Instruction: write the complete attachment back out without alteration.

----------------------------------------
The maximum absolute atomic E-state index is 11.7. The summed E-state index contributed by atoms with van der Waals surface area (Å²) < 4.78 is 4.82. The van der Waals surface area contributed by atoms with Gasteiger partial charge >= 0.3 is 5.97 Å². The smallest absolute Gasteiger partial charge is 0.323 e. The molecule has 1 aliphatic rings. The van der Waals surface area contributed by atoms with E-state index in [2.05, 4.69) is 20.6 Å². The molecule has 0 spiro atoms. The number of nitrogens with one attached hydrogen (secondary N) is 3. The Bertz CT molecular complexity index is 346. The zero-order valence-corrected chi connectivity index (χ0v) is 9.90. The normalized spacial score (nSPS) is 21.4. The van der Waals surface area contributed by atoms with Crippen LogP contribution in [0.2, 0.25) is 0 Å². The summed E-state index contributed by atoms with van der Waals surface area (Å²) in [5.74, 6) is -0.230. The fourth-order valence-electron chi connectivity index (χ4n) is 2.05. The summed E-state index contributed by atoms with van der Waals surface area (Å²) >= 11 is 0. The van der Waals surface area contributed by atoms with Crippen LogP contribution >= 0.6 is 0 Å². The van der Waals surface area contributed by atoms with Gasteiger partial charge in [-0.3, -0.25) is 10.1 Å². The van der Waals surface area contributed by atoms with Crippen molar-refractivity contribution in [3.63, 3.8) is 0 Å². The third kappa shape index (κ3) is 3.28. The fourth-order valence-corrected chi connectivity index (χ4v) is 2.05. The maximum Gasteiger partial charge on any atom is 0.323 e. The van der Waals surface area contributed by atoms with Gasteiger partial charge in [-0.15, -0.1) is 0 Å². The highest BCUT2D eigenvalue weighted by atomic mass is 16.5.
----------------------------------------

The maximum absolute atomic E-state index is 11.7. The summed E-state index contributed by atoms with van der Waals surface area (Å²) < 4.78 is 4.82. The van der Waals surface area contributed by atoms with Gasteiger partial charge >= 0.3 is 5.97 Å². The smallest absolute Gasteiger partial charge is 0.323 e. The molecule has 1 aliphatic rings. The van der Waals surface area contributed by atoms with E-state index in [2.05, 4.69) is 20.6 Å². The molecule has 0 spiro atoms. The number of nitrogens with one attached hydrogen (secondary N) is 3. The Bertz CT molecular complexity index is 346. The zero-order valence-corrected chi connectivity index (χ0v) is 9.90. The normalized spacial score (nSPS) is 21.4. The van der Waals surface area contributed by atoms with Crippen LogP contribution in [0.2, 0.25) is 0 Å². The summed E-state index contributed by atoms with van der Waals surface area (Å²) in [5.74, 6) is -0.230. The fourth-order valence-electron chi connectivity index (χ4n) is 2.05. The summed E-state index contributed by atoms with van der Waals surface area (Å²) >= 11 is 0. The van der Waals surface area contributed by atoms with Crippen LogP contribution >= 0.6 is 0 Å². The van der Waals surface area contributed by atoms with Gasteiger partial charge in [-0.3, -0.25) is 10.1 Å². The van der Waals surface area contributed by atoms with Crippen molar-refractivity contribution in [3.63, 3.8) is 0 Å². The third kappa shape index (κ3) is 3.28. The fourth-order valence-corrected chi connectivity index (χ4v) is 2.05. The maximum Gasteiger partial charge on any atom is 0.323 e. The van der Waals surface area contributed by atoms with Gasteiger partial charge in [-0.15, -0.1) is 0 Å². The highest BCUT2D eigenvalue weighted by atomic mass is 16.5.